Journal of Agricultural and Food Chemistry vol:51 issue:23 pages:6782-6790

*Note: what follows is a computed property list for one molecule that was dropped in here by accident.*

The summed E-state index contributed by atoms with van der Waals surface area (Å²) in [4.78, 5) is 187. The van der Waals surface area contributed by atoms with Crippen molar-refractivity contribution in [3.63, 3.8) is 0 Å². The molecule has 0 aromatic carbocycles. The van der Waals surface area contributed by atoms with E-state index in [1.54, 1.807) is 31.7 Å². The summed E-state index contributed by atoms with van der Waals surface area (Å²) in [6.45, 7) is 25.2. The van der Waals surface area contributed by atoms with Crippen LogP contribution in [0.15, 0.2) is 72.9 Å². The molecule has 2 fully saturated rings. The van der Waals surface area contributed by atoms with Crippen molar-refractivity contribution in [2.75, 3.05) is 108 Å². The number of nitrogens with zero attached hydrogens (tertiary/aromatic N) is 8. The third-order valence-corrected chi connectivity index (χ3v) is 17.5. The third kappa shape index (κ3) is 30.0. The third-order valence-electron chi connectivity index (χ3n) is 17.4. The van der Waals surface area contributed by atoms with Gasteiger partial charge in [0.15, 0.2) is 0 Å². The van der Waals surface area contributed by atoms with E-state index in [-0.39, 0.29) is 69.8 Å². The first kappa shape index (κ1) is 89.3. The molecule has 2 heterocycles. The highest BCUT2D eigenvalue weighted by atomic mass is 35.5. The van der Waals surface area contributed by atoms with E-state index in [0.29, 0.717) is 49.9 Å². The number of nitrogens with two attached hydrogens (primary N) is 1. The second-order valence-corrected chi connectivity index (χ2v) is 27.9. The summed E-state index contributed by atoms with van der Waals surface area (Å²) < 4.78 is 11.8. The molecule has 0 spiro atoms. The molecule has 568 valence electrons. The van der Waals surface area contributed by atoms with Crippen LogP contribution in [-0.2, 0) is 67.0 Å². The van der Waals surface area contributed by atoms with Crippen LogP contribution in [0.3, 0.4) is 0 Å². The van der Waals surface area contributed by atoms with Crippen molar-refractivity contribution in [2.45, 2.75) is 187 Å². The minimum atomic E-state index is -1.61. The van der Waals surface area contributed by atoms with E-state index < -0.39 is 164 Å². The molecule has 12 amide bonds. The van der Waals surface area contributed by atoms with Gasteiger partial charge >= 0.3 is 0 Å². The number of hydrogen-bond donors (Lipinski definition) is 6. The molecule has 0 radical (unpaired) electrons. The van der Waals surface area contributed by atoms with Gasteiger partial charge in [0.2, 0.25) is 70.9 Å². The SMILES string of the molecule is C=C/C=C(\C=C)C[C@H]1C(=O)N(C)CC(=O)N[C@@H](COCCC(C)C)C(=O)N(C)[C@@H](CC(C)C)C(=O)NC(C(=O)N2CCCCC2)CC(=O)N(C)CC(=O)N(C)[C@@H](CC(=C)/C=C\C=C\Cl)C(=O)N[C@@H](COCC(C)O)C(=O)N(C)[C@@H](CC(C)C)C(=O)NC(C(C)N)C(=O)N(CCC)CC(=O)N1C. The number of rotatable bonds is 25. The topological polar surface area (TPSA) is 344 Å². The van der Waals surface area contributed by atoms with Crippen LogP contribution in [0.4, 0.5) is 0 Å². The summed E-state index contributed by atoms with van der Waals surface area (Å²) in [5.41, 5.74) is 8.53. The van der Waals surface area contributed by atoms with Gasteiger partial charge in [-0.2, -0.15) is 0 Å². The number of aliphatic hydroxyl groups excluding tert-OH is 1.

The aging and consequent changes in flavor molecules of a top-fermented beer were studied. Different aging conditions were imposed on freshly bottled beer. After 6 months of aging, the concentration changes were recorded for acetate esters, ethyl esters, carbonyls, Maillard compounds, dioxolanes, and furanic ethers. For some flavor compounds, the changes with time of storage were monitored at different temperatures, either with CO2 or with air in the headspace of the bottles. For some molecules a relationship was determined between concentration changes and sensory evaluation results. A decrease in volatile esters was responsible for a reduced fruity flavor during aging. On the contrary, various carbonyl compounds, some ethyl esters, Maillard compounds, dioxolanes, and furanic ethers showed a marked increase, due to oxidative and nonoxidative reactions. A very high increase was found for furfural, 2-furanmethanol, and especially the furanic ether, 2-furfuryl ethyl ether (FEE). For FEE a flavor threshold in beer of 6 mug/L was determined. In the aged top-fermented beer, FEE concentrations multiple times the flavor threshold were observed. This was associated with the appearance of a typical solvent-like flavor. As the FEE concentration increased with time at an almost constant rate, with or without air in the headspace, FEE (and probably other furanic ethers) is proposed as a good candidate to evaluate the thermal stress imposed on beer.